Jordan Ringe knew what to expect, who it would probably be and when it was likely to happen. But that foresight didn't help him any more than it did Zach Elliott less than 24 hours prior.

EUGENE — Jordan Ringe knew what to expect, who it would probably be and when it was likely to happen. But that foresight didn't help him any more than it did Zach Elliott less than 24 hours prior.

In the end, both were Schaafted.

Ashland's Wilder Schaaf inched past Ringe down the home stretch to win the 1,500-meter state championship Saturday at Hayward Field, becoming the second straight Ashland boy to sweep the long distance runs in the 5A state meet after Matt Miner won both the 3,000 and 1,500 in 2008.

"I never thought I could get two state championships," Schaaf said. "I had a terrible cross country season. Coming back from that I'm surprised. It's overwhelming."

Relying on another late surge, Schaaf passed Ringe of Hermiston with about 50 meters to go then held on to seize his second state title in 4:02.64. Ringe finished in 4:03.17.

The race was a virtual replay of the 3,000 finals, which also included a late pass by Schaaf that denied Elliott.

This time, it looked like Schaaf, a junior, had met his match, especially after Ringe, a senior, opened up a five-meter lead with 300 meters to go. He still led coming out of the final turn. That's when Schaaf threw in one final kick — one too many for Ringe to handle.

"I thought I was going to be able to finish it," Ringe said. "In my head, I was just like, 'OK, let's do this. Come on, we just gotta bust it for 100 more meters.' It was just clicking in my head, and then when I saw his red jersey just coming faster than me right by on my right side, I was like, 'Oh man.' I almost had it."

Ringe first broke away from the pack with 500 meters to go, a move he said surprised himself. The early move caught Schaaf off guard, too, and forced him to make a decision.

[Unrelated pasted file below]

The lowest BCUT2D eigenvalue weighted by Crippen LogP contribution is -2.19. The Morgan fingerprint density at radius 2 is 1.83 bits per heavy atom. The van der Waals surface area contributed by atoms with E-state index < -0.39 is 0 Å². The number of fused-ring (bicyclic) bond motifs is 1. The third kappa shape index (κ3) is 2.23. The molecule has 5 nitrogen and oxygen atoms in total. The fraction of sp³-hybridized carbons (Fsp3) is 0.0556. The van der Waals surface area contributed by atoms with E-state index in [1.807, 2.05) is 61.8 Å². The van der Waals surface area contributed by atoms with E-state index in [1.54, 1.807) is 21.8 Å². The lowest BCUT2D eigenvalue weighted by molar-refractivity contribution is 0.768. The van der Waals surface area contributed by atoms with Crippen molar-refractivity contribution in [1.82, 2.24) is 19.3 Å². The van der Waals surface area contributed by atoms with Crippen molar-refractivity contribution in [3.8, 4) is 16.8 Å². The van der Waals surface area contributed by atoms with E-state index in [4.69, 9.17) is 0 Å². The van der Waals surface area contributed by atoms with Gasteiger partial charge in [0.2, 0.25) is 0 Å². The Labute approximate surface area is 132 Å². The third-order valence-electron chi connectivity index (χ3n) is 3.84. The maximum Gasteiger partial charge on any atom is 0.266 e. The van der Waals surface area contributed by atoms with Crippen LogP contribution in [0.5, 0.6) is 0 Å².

"I knew Jordan was fast but I didn't expect him to take the lead, and so that was surprising," Schaaf said.

"I was kind of behind (Elliott) there and I was wondering what to do so I just finally had to go for (Ringe).

"It was harder than I thought it was going to be but it was doable. It was about the same as the 3k. I didn't get (Miner's record) time, but I knew I couldn't get that time anyway. I was just trying to win."

Miner's record of 3:55.17 stood up, but Schaaf did manage to break Miner's 3,000 record on Friday.

Schaaf's only teammate in action Saturday, Seena Frantz, wasn't nearly as pleased with her finish. Frantz got the start she wanted, but waited too long to start her kick and wound up fourth in 4:50.22. Kayleigh Tyerman of Crater won easily in a record 4:32.02.

Frantz, who took third in the 3,000, battled Alyssa O'Connor of Summit for third place before succumbing down the stretch.

"I'm kind of disappointed because I think I wasn't as prepared as I felt," Frantz said. "I think I was more in that 3,000 mind-set and I was thinking I'd have more time."

Schaaf and Frantz powered the Grizzlies to respectable places in the final team standings. Schaaf's 20 points catapulted the AHS boys to 14th place out of 35 teams, and Frantz, who scored 11 team points for Ashland, gave the Grizz girls a 19th-place finish out of 33 teams.

Marshfield won the boys team title with 56 points and Summit dominated the field in the girls team race with 81 points.

Sports editor Joe Zavala can be reached at 482-3456 x 224 or joe.zavala@dailytidings.com